Sanctuary Policies Don’t Promote Cooperation with Police – They Just Make Communities Less Safe
(April 3, 2018, Washington, D.C.) — The most common justification for sanctuary policies that bar nearly all cooperation between local police and federal immigration authorities is that such policies are necessary to foster trust with immigrant communities. A new analysis by the Federation for American Immigration Reform (FAIR) finds that sanctuary policies have no effect on immigrants’ – legal or illegal – willingness to step forward to report crimes, or provide police with information. What such policies do promote is more crime, as deportable aliens are turned back into the community rather than removed from the country.
An analysis of available data nationwide indicates that there is no discernable difference in the way immigrants report crimes or provide information in jurisdictions that maintain sanctuary policies and those that do not. In fact, under some of the most radical sanctuary policies that protect illegal alien gang members, it is fear of retribution by gangs, not fear of the police that inhibits cooperation.
Among the key findings of the analysis:
There is no documented evidence indicating that any illegal alien has ever been deported solely as a result of reporting a crime or volunteering information to the police. Police do not inquire about the immigration status of victims or witnesses.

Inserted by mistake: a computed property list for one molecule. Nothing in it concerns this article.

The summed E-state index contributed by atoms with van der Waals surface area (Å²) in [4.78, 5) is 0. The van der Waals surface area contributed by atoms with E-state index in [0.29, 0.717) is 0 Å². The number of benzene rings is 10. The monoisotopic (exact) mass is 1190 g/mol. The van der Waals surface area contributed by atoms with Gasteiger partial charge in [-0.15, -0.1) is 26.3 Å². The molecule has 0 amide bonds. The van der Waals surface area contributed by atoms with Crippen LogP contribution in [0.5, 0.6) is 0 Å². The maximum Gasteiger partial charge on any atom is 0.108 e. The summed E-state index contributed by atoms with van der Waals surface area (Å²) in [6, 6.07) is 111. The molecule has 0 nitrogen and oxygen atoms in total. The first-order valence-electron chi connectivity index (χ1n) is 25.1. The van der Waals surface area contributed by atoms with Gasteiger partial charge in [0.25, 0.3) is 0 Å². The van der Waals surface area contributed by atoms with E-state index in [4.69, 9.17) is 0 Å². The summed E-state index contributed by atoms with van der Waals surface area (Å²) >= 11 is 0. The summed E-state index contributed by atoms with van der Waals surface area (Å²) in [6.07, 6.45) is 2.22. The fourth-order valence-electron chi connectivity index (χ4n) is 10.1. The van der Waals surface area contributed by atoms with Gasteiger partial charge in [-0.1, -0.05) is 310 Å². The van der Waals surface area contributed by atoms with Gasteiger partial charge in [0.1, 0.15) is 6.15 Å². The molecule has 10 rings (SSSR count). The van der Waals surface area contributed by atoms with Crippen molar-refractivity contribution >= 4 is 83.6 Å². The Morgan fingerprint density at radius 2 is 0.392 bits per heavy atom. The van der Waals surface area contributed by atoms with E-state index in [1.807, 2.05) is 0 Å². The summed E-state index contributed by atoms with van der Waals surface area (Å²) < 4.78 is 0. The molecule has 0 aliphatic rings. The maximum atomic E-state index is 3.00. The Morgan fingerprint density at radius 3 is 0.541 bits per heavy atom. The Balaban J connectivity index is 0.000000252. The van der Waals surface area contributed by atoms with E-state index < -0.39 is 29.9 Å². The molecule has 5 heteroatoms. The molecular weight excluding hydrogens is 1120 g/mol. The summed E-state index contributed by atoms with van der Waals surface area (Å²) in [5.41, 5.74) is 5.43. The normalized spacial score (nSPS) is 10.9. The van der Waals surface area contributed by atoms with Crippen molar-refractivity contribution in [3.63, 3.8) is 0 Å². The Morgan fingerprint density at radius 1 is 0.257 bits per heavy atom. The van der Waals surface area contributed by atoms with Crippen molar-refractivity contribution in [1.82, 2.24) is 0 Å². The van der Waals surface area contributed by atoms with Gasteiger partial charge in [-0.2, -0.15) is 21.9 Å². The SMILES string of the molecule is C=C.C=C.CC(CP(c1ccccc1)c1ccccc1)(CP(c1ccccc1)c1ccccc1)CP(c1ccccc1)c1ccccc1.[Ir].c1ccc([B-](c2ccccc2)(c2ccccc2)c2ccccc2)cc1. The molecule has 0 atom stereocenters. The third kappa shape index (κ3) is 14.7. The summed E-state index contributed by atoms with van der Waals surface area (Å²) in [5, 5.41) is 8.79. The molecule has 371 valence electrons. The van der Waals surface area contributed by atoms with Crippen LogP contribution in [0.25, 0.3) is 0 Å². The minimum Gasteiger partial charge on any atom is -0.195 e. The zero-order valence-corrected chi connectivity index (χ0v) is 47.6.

Reporting crimes or providing evidence to local police can enhance an illegal alien’s chances of gaining legal status. Some illegal aliens may qualify for legal status in the U.S. if their assistance results in the conviction of serious criminals.
Reluctance to report crimes has more to do with lack of trust owing police corruption in their homelands than with fear of being reported to ICE.
Sanctuary policies make communities less safe for everyone, including immigrants they are ostensibly designed to protect:
According to the Bureau of Justice Statistics, about 68 percent of released prisoners wind up being arrested for another criminal offense within three years and 76.6 percent end up being re-arrested within five years.
According to ICE estimates, roughly 2.1 million criminal aliens are currently living in the United States, over 1.9 million of whom are subject to deportation.
Criminal gangs, which prey indiscriminately on citizens and non-citizens alike, take advantage of sanctuary policies that protect them.